SHEER attention to detail and productively balancing good quality, high D-value grass silage with alkalised whole crop cereal has helped the Newbould family cost-effectively increase dairy cow yields in recent years.

Twenty-five years ago – and pre-alkalisation of whole crop wheat – the Slack Farm dairy herd at Newsholme near Gisburn on the Yorkshire/Lancashire border was producing 6,000 litres per cow per year under the milk quota regime. But David Newbould and his son Michael have implemented a series of dairy farming system improvements to boost milk production. So much so that the herd is now yielding 12,800kg of milk sold per cow per year at an average of 3.9% butterfat and 3.25% protein.

However, the one constant during this time has been a continued aim to make high quality grass silage and Alkalage from a mature wheat crop.

“It works well for us and has really helped us to economically increase yields. We run a forage-based system but are in a high rainfall area (average of 50 inches per year) so growing maize is not an option. Whole crop wheat is the only choice for home-grown starch and therefore Alkalage has always been a fundamental part of unlocking cow production potential,” says David.

The milking herd at Slack Farm now numbers 230 Holstein Friesians; a 60-cow increase on the herd size 10 years ago. The closed herd calves all year round for level milk supply with output sold to Arla Foods under the Aldi Dairy Farm Partnership. The Newboulds rear all their own herd replacements, pointing out that they have not had to buy in a heifer or cow since 2002.

Herd nutrition has been overseen for the last 14 years by Duncan Rose from Carrs Billington, who says you’d be hard pressed to find a more well managed and progressive dairy unit.

“The Newboulds run a very tidy farm. They focus primarily on making top quality forage, but equally impressive is the way the grass silage clamp is managed. Each cut is consolidated by good rolling and then sheeted. And when the clamp is opened it is cut perfectly; nothing goes to waste.”

Although the Newboulds farm is in a high rainfall area in northern England, their first silage cut is still taken earlier than most. “At this time the grass crop is young, leafy and of high D-value. David and Michael do not reseed particularly often, but they are able to manage swards effectively by regular cutting. This allows them to take at least three even cuts a year in an area where many other farms only take two,” Duncan says.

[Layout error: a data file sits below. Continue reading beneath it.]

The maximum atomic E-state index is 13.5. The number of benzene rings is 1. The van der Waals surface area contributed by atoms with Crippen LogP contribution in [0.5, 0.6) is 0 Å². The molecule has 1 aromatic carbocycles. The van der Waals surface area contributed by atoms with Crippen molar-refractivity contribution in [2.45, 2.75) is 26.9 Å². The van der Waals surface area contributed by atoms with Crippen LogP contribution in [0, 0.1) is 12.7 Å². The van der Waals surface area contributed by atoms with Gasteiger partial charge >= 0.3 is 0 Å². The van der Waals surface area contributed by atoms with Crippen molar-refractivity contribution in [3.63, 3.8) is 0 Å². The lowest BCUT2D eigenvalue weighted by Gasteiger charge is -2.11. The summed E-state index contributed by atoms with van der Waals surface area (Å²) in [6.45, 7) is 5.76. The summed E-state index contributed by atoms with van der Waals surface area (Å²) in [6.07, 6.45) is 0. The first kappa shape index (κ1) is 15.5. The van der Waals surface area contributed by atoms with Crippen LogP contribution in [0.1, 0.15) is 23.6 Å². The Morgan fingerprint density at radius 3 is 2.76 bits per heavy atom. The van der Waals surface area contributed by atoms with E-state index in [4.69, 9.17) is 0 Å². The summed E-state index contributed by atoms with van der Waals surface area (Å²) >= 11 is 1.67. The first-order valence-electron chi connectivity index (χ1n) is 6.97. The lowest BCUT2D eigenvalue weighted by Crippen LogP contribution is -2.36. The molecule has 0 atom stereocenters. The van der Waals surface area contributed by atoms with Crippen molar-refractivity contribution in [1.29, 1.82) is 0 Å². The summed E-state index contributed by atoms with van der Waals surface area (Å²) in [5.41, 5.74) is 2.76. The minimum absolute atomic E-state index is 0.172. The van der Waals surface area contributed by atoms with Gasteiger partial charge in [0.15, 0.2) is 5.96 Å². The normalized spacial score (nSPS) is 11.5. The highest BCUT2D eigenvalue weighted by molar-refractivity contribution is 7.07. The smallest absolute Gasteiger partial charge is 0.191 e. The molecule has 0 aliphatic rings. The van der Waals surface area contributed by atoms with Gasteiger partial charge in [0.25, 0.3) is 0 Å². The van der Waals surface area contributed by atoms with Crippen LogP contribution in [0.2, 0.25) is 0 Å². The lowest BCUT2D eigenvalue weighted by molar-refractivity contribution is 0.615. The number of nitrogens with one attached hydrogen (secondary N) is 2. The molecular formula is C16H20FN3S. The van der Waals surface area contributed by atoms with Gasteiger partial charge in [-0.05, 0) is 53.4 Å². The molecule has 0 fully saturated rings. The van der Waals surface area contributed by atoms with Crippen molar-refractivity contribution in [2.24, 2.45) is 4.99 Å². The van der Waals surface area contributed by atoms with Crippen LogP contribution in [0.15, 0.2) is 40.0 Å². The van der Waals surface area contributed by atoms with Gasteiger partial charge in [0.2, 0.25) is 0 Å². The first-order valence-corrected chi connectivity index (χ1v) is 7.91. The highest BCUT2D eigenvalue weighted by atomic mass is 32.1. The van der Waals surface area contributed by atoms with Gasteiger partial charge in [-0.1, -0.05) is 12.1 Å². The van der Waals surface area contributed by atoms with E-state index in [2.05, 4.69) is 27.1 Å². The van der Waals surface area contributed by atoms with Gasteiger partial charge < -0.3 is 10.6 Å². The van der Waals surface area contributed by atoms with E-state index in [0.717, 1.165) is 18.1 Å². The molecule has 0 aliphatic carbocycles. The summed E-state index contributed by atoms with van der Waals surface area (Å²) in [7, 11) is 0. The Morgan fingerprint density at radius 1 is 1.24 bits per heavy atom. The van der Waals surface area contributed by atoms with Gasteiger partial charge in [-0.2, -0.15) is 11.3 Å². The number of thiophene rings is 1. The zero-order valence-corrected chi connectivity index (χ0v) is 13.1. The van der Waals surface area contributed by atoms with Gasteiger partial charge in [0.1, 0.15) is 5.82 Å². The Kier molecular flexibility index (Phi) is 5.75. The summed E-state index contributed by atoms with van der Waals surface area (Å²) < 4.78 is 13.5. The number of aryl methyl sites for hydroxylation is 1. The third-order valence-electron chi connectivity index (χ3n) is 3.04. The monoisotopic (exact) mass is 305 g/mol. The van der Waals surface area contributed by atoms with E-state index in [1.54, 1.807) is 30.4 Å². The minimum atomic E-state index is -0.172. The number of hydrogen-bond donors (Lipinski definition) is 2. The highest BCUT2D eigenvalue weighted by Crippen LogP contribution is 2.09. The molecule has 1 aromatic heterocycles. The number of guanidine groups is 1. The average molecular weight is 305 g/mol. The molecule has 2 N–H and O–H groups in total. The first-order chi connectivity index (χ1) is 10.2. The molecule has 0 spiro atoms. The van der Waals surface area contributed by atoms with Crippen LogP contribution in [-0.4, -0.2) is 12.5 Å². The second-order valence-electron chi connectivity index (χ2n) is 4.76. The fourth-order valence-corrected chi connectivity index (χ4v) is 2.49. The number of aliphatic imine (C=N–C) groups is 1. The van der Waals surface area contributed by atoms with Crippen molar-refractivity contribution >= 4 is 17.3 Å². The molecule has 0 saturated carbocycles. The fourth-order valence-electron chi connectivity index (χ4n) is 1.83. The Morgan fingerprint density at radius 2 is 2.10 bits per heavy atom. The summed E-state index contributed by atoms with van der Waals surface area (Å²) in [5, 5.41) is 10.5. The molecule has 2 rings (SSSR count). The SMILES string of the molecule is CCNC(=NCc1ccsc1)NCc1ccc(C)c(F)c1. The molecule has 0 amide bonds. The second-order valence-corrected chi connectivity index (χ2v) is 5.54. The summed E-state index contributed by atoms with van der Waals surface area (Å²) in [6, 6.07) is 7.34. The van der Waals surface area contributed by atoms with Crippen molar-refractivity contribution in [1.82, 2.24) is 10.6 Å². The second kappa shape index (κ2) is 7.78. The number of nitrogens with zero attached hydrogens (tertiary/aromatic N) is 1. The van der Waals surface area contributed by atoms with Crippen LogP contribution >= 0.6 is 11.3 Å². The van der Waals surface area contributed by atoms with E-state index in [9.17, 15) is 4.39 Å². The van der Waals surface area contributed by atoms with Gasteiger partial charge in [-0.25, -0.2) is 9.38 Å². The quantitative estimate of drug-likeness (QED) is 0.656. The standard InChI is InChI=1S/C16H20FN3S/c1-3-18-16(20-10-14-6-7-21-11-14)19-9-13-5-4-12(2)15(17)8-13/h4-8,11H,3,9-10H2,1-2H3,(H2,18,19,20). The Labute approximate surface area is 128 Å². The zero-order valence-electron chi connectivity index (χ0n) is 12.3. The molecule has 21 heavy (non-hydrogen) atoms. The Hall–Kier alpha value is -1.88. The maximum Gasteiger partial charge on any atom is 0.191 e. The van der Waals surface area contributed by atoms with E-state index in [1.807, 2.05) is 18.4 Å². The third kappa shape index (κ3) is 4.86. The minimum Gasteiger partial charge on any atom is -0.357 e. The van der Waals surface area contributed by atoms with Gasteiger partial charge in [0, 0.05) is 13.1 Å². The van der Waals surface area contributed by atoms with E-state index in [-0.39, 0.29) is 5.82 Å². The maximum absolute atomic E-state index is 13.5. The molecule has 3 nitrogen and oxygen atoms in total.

However, Duncan points out that whilst their silage is of very high D-value, it sometimes can have a high acid load and be low in effective NDF, which means the Alkalage has always been the perfect complement in a high yielding cow’s milking ration.

“To help reduce the acid loading risk, we have started to try and increase grass silage dry matter percentage over recent years. Where possible, this involves tedding grass twice before we pick it up,” points out Michael.

“We now aim for 30% plus dry matter – although it is not always possible due to unpredictable weather – and overall we are looking for 50-55% of the cow’s diet on a dry matter basis to come from forage (target 12-13kg on a dry matter basis).”

The Newboulds have never been shy about investing in improvements to meet their high cow health, welfare and forage management goals whilst still boosting yields. An investment in robot milking – involving erecting a new building in 2013 – and building a new silage clamp with a 2500-tonne plus capacity in 2017, being two significant examples.

“Six years ago, we installed milking robots into a new shed on a greenfield site, not only to accommodate the robots but also particular cow needs at different stages of lactation. This has really helped us to push yields up and has allowed the cows to express their full genetic potential,” says Michael.

Lactating cows have access to a bespoke dairy concentrate, which is available not only through the robots, but also out of parlour feeds with a total upper limit of 16 kg and a maximum limit of 3kg per visit. Cows and heifers are fed to yield, which is calculated by a feed table in the T4C Lely programme.

“In addition to the dairy concentrate, a specialist dairy meal is included into the TMR to take the M+ of the diet to approximately M+18 before additional concentrate feeding. These high levels of concentrate feeding are necessary in order to support very high milk yields with cows often peaking at 60 litres or more. However, these high concentrate feed levels can only safely be sustained because of three things: 1) the high D value, well made, silages; 2) the rumen buffering of the Alkalage; and 3) the unique formulation of the concentrate and meal.” Duncan points out.

“It’s certainly a very nutrient dense diet with plenty of starch, both degradable and by-pass, and with just enough degradable protein for the rumen microflora. But it also has plenty of rumen by-pass protein to sustain high protein yields. I cannot emphasise enough the importance we place on achieving high dry matter intakes through a combination of nutrient density, control of acid loading and provision of sufficient effect rumen fibre – with Alkalage an important contributor to all three.”

As the milking herd has increased in size, so has the acreage earmarked for Alkalage. “We started with about 15 acres of winter wheat during the first few years but have steadily increased this to 55 acres. What we particularly like is the ability to make – from our own acres – a feed that reduces the risk of acidosis in the cows and what is the perfect complement to grass silage and bought-in concentrate feed,” says David.

Slack Farm base TMR ration for milking cows (trough fed daily): 25-30kg grass silage (varies depending whether on first, second, third or fourth cut); 5kg Alkalage; 0.5kg straw; 3-4kg blend (high energy/protein meal plus extra calcium and magnesium from Carrs Billington).